Wednesday, June 26, 2013

Funding Disaster Preparedness and Community Resilience

I recently posted about the Rockefeller Foundation and their move to create a $100 Million Preparedness fund, something that will hopefully change the mindsets of how private donors and foundations view the funding of disaster-related initiatives.  

Any opportunity to challenge traditional funding mindsets is important and I believe by Rockefeller establishing this fund, the current funding trickle that disaster organizations fight over can turn into a steady flow for disaster-related operations and programming. While establishing consistent access to funding is key, I believe there may be a larger opportunity connected to what Rockefeller is doing; I believe there may be an opportunity to leverage this fund, or the idea that spurred the creation of this fund, in a way that can work to create an environment of accountability in reporting, coordination, and the creation of standards to improve the unity of effort around preparedness and community resilience.

The current landscape for disaster funding comes as a reaction to events and as such is based around a shorter-term view of how to measure impact. A great number of donors have their own ideas of what “success” is as it relates to preparedness, response, and recovery, with little overlap existing between those ideas. This diversity makes generating consensus around standards in any facet of the disaster life cycle difficult because everyone is beholden to different funders—for many of whom disaster response is not a part of their mission / mandate.

With the push for broader inclusion around the ideas of resilience and preparedness at a local level, and the money to back it predominately coming through state agencies to local/county Emergency Management Agencies (EMA), there is little room to support those at the ground level through education and planning to further the ideas of resilience beyond its current state.

As a philanthropic leader, The Rockefeller Foundation can as part of its existing preparedness fund, or with the creation of a separate fund, begin to implement a standards-based grant program that offers money for preparedness and resilience focused initiatives. In exchange for accepting funding, community based organizations would have to adopt an operational framework and common standards that relate to disasters that scale to meet needs, and can be easily replicated. Sounds easy, right? We know money is a means to an end, and we’ve seen the success of this funding model with the dollars flowing from the Federal government to City, County, and State EMA. As long as NIMS/ICS compliance is maintained, State Agencies remain eligible for Federal dollars, which is what a large percentage of their operational budgets are derived from.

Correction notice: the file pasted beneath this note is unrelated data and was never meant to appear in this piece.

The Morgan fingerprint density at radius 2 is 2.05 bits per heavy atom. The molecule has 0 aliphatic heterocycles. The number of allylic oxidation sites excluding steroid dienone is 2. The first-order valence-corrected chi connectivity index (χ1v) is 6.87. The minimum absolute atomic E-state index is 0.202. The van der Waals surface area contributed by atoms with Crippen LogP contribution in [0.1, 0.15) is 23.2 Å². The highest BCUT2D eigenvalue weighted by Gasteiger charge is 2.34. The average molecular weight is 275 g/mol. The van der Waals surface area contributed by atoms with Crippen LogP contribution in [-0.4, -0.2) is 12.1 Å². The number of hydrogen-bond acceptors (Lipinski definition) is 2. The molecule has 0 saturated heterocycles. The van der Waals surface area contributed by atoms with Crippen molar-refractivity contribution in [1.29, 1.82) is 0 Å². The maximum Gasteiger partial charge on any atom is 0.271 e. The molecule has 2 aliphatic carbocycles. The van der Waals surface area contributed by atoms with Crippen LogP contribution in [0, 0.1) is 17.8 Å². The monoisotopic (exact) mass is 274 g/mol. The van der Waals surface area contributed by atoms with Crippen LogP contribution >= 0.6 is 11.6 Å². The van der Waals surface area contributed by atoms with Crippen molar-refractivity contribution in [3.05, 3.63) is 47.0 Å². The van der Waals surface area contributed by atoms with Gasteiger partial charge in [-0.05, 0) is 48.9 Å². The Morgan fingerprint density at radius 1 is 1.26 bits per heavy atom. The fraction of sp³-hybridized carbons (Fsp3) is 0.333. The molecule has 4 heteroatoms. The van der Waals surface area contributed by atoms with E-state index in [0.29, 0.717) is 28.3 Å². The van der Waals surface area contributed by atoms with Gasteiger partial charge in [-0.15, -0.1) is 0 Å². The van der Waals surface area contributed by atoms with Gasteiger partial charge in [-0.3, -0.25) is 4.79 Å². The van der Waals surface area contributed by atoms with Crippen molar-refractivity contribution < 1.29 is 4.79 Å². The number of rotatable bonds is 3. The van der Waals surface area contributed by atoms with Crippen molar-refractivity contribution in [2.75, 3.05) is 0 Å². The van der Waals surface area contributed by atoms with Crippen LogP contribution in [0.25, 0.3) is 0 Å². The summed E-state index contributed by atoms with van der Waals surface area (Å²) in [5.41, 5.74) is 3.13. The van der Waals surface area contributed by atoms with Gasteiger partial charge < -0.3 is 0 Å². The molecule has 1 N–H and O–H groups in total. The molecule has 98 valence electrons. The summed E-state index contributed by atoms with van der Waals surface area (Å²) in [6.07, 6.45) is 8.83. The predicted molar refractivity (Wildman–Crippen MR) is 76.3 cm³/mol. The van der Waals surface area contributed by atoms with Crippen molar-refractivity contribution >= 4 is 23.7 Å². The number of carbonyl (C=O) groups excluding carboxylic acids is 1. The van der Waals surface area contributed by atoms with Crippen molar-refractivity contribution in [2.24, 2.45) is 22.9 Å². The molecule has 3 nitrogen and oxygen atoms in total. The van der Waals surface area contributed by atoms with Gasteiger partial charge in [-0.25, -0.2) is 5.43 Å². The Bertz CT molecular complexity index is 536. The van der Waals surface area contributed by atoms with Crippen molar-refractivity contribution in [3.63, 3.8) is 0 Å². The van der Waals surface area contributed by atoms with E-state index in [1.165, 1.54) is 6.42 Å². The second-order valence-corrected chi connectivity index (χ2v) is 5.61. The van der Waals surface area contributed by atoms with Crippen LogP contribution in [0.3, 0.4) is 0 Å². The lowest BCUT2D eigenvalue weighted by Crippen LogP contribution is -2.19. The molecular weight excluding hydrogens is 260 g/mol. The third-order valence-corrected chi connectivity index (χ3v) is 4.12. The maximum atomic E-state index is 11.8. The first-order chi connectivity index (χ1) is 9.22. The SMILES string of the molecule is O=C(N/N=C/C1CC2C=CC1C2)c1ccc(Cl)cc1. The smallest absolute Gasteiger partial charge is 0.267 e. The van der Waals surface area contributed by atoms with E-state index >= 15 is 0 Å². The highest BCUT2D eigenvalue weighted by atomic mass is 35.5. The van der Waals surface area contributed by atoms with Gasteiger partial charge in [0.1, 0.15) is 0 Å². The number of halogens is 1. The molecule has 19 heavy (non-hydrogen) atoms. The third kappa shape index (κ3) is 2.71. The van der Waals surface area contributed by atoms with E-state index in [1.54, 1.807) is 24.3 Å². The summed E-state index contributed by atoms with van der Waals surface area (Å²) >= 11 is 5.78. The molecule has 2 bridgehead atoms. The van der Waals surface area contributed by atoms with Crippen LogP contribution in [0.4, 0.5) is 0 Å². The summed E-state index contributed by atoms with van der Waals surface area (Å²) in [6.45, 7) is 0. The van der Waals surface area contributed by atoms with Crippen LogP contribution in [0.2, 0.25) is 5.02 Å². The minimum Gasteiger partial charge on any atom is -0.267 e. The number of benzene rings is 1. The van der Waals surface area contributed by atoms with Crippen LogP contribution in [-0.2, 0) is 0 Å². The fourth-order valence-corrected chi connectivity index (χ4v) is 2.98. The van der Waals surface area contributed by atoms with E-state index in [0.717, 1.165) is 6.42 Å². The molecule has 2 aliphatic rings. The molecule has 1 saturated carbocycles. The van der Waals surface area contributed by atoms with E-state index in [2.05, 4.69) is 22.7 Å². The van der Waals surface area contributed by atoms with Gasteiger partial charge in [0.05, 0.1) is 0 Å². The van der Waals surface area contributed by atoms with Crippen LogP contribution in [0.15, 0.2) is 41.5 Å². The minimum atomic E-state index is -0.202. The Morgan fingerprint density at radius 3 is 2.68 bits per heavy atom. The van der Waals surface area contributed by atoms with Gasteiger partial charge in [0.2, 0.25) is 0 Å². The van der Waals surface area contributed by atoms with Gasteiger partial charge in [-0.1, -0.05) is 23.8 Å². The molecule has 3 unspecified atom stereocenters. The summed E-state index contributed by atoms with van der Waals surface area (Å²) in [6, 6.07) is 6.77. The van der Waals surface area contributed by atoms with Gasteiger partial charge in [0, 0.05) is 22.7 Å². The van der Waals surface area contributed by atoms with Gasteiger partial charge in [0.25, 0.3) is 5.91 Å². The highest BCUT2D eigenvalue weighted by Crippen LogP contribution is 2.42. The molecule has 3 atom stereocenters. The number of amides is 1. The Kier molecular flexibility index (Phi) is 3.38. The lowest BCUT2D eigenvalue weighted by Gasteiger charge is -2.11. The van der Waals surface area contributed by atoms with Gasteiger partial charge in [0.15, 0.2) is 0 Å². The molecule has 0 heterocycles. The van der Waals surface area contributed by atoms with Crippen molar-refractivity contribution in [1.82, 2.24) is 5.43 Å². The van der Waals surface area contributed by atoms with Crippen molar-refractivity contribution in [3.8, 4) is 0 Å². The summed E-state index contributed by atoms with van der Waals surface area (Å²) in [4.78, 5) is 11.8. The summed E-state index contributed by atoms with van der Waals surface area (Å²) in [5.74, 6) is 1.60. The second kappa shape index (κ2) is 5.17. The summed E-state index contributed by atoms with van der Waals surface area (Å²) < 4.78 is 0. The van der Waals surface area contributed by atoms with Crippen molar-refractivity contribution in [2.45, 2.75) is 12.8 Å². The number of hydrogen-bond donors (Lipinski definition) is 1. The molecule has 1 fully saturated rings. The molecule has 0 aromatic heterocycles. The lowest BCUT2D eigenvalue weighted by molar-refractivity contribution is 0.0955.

The result is consistency in action across City, County, and State EMA, something that hasn’t been possible in the non-profit world. The reason why there is uniformity of effort and a greater consistency in language amongst the federal family is because of the strings attached to available dollars requiring compliance with NIMS/ICS.

I believe The Rockefeller Foundation can be the financial muscle that gets the ball rolling for a similar initiative amongst disaster response and community resilience focused non-profits. With the help of IAEM, CNCS, NVOAD, FEMA and other leaders in the sector, the creation of a commonly accepted framework for the preparedness and response can be built with a financial incentive for adopting it.

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